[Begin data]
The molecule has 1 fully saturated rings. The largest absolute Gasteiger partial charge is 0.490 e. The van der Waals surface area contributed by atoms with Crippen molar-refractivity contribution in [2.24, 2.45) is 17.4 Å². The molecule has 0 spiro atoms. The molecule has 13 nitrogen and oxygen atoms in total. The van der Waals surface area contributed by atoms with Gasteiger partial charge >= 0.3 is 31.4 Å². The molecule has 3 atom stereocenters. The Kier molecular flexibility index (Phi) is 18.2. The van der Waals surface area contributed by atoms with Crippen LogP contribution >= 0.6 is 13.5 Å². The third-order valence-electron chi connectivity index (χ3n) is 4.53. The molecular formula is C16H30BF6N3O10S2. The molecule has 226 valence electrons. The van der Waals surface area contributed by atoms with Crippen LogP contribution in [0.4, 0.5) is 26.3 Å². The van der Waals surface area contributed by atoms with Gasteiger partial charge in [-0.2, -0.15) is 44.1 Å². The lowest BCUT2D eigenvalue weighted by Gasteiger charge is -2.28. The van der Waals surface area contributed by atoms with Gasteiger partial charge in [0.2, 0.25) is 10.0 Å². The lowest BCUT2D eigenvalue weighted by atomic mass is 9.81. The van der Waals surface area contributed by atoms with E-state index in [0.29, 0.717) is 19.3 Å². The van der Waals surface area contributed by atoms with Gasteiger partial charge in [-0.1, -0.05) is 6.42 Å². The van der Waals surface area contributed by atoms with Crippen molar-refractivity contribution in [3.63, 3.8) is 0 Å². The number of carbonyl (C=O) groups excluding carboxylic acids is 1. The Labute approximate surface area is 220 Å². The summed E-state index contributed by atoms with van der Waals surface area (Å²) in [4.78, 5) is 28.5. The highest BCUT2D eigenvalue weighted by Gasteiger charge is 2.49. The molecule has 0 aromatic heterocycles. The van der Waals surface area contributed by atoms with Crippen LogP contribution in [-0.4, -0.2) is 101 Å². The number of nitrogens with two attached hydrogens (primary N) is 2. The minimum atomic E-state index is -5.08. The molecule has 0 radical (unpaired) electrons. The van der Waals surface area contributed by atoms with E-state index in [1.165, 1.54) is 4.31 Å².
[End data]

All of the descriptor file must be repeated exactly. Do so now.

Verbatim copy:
The molecule has 1 fully saturated rings. The largest absolute Gasteiger partial charge is 0.490 e. The van der Waals surface area contributed by atoms with Crippen molar-refractivity contribution in [2.24, 2.45) is 17.4 Å². The molecule has 0 spiro atoms. The molecule has 13 nitrogen and oxygen atoms in total. The van der Waals surface area contributed by atoms with Gasteiger partial charge >= 0.3 is 31.4 Å². The molecule has 3 atom stereocenters. The Kier molecular flexibility index (Phi) is 18.2. The van der Waals surface area contributed by atoms with Crippen LogP contribution >= 0.6 is 13.5 Å². The third-order valence-electron chi connectivity index (χ3n) is 4.53. The molecular formula is C16H30BF6N3O10S2. The molecule has 226 valence electrons. The van der Waals surface area contributed by atoms with Crippen LogP contribution in [0.4, 0.5) is 26.3 Å². The van der Waals surface area contributed by atoms with Gasteiger partial charge in [-0.2, -0.15) is 44.1 Å². The lowest BCUT2D eigenvalue weighted by Gasteiger charge is -2.28. The van der Waals surface area contributed by atoms with Gasteiger partial charge in [0.2, 0.25) is 10.0 Å². The lowest BCUT2D eigenvalue weighted by atomic mass is 9.81. The van der Waals surface area contributed by atoms with E-state index in [0.29, 0.717) is 19.3 Å². The van der Waals surface area contributed by atoms with Gasteiger partial charge in [-0.1, -0.05) is 6.42 Å². The van der Waals surface area contributed by atoms with Crippen molar-refractivity contribution in [3.63, 3.8) is 0 Å². The number of carbonyl (C=O) groups excluding carboxylic acids is 1. The Labute approximate surface area is 220 Å². The summed E-state index contributed by atoms with van der Waals surface area (Å²) in [4.78, 5) is 28.5. The highest BCUT2D eigenvalue weighted by Gasteiger charge is 2.49. The molecule has 0 aromatic heterocycles. The van der Waals surface area contributed by atoms with Crippen LogP contribution in [-0.4, -0.2) is 101 Å². The number of nitrogens with two attached hydrogens (primary N) is 2. The minimum atomic E-state index is -5.08. The molecule has 0 radical (unpaired) electrons. The van der Waals surface area contributed by atoms with E-state index in [1.165, 1.54) is 4.31 Å².